An Irish Goodbye, now joint favourite for the Oscar, is an absolute charmer. James Martin, who has Down syndrome, and Seamus O’Hara, a burly befuddled presence, star as two brothers who argue their way to a reluctant understanding after the death of their mother. O’Hara’s character wants to sell the family farm, but his brother is having none of it. The inspiration came from an observation Berkeley, who is originally from Gloucestershire, made while at a football game with his dad.

“We saw these two chaps. They were adult brothers,” he says. One of the two men had Down syndrome. “They were much like the lads in the film – quite burly, solid chaps. They were hurling abuse at each other for the whole game. It was just a very cool, brotherly relationship in that sense. But then there was that added layer of care – that layer of responsibility. Ross and I talked about it the next day. And we thought that would be an interesting character study.”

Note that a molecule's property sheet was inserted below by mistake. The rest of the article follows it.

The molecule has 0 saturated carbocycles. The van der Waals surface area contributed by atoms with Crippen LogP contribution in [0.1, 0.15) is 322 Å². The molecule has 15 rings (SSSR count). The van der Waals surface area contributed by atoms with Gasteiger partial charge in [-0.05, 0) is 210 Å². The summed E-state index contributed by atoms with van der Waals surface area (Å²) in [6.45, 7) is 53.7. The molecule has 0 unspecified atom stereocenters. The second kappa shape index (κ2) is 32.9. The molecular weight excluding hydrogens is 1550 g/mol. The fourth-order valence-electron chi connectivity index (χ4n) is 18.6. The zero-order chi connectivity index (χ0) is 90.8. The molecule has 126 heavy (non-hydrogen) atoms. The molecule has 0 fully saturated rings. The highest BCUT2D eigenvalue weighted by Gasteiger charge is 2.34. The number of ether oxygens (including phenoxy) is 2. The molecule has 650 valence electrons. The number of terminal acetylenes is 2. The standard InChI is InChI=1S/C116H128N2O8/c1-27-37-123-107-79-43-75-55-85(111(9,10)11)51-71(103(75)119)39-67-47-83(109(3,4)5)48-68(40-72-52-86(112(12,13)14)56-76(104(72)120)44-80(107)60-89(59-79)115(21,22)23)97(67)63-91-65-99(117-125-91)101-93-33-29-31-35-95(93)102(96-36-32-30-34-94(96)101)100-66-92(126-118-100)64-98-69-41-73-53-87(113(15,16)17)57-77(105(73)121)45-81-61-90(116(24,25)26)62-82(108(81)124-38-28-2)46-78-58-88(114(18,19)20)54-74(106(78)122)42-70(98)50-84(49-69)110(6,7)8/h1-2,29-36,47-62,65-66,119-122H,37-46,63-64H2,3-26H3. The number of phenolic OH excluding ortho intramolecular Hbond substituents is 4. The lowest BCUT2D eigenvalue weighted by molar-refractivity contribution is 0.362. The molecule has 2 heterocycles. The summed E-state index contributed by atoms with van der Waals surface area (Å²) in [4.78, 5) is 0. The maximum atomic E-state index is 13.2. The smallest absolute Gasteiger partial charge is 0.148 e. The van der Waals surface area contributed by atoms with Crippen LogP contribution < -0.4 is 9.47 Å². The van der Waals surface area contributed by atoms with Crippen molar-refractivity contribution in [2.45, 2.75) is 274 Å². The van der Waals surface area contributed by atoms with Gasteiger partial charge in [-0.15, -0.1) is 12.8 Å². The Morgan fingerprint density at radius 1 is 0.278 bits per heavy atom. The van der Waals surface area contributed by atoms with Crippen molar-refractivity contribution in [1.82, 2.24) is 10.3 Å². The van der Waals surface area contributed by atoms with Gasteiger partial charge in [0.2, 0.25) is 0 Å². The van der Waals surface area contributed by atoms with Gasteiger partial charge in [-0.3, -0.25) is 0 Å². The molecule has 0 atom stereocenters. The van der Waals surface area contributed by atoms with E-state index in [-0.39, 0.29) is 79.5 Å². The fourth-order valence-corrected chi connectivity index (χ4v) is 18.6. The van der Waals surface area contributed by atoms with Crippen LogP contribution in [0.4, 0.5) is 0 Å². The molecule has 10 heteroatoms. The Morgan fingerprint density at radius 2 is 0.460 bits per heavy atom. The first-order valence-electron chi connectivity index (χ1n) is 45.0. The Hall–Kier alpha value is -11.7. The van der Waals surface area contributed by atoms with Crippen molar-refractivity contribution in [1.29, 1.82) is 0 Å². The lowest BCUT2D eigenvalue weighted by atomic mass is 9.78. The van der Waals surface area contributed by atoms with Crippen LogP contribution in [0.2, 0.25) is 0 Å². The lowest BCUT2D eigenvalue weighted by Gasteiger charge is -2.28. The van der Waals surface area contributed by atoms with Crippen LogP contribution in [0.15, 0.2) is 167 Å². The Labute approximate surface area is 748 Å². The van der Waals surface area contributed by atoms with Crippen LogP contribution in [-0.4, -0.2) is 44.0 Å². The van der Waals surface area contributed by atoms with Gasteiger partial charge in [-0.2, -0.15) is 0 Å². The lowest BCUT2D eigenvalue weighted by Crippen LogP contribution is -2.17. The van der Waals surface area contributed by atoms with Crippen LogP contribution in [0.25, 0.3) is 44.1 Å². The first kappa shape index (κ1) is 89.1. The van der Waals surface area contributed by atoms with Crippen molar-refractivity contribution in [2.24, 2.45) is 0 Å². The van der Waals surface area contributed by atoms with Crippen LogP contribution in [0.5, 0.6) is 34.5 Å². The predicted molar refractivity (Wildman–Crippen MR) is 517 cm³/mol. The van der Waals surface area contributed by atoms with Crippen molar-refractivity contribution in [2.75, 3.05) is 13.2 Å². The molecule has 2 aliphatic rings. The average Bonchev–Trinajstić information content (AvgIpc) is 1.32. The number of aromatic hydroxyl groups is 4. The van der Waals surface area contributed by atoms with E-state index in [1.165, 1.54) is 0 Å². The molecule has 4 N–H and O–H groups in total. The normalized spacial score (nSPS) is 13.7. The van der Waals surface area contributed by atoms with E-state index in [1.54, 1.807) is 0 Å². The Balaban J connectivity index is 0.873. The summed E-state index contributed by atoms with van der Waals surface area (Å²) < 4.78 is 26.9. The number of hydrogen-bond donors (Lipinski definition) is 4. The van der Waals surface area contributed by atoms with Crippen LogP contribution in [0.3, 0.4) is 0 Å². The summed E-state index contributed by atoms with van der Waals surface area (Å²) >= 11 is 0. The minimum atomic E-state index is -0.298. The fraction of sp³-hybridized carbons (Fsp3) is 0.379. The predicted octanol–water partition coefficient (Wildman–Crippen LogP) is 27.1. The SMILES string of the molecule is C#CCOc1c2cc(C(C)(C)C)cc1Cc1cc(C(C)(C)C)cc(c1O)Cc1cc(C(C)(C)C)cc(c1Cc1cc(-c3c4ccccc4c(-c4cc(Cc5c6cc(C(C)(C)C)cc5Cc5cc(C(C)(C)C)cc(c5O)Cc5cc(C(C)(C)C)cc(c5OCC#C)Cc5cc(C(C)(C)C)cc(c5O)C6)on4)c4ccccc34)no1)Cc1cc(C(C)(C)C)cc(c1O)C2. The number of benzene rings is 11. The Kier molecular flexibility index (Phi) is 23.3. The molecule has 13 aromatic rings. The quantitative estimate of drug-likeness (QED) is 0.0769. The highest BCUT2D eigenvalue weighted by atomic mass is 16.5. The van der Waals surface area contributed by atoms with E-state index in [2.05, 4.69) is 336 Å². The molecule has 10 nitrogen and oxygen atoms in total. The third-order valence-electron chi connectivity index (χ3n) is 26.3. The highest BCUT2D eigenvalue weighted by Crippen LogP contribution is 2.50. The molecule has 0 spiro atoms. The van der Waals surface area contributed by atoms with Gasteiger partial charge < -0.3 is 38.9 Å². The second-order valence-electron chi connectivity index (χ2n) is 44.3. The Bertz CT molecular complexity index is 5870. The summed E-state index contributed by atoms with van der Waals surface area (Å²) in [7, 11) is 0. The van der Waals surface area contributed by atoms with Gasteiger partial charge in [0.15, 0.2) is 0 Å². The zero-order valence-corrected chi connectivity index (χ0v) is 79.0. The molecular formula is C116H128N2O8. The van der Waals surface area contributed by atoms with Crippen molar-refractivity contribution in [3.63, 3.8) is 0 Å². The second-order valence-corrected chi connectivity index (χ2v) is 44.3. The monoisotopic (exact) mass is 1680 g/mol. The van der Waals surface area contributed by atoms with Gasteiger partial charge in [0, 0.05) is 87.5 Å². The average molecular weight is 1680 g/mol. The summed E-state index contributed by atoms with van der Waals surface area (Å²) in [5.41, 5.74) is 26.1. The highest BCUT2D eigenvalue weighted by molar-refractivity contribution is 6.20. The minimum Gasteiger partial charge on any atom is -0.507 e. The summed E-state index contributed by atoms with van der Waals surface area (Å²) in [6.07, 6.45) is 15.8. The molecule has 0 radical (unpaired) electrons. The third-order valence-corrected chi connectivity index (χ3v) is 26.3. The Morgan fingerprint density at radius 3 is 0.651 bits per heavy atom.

“Hurling abuse” indeed. I wonder what overseas viewers have made of the characters’ way of expressing their awkward strain of affection. The Irish have always prided themselves on their gift for slagging. That propensity is even more pronounced in the north-eastern corner of the island. I imagine cinemagoers from countries with less robust social habits may be taken aback by the stream of insults the brothers exchange.

“Yeah, well, I’m from Belfast and I think that rings true,” White says. “There’s no prudence or sincerity. We deliver our love through these backhanded compliments and quips. We spoke about that in terms of grief as well. How we cope with grief. We sort of underplay things and just use gallows humour to get through difficult moments. We don’t need to go into too much detail about why that’s developed. It’s pretty obvious I think.”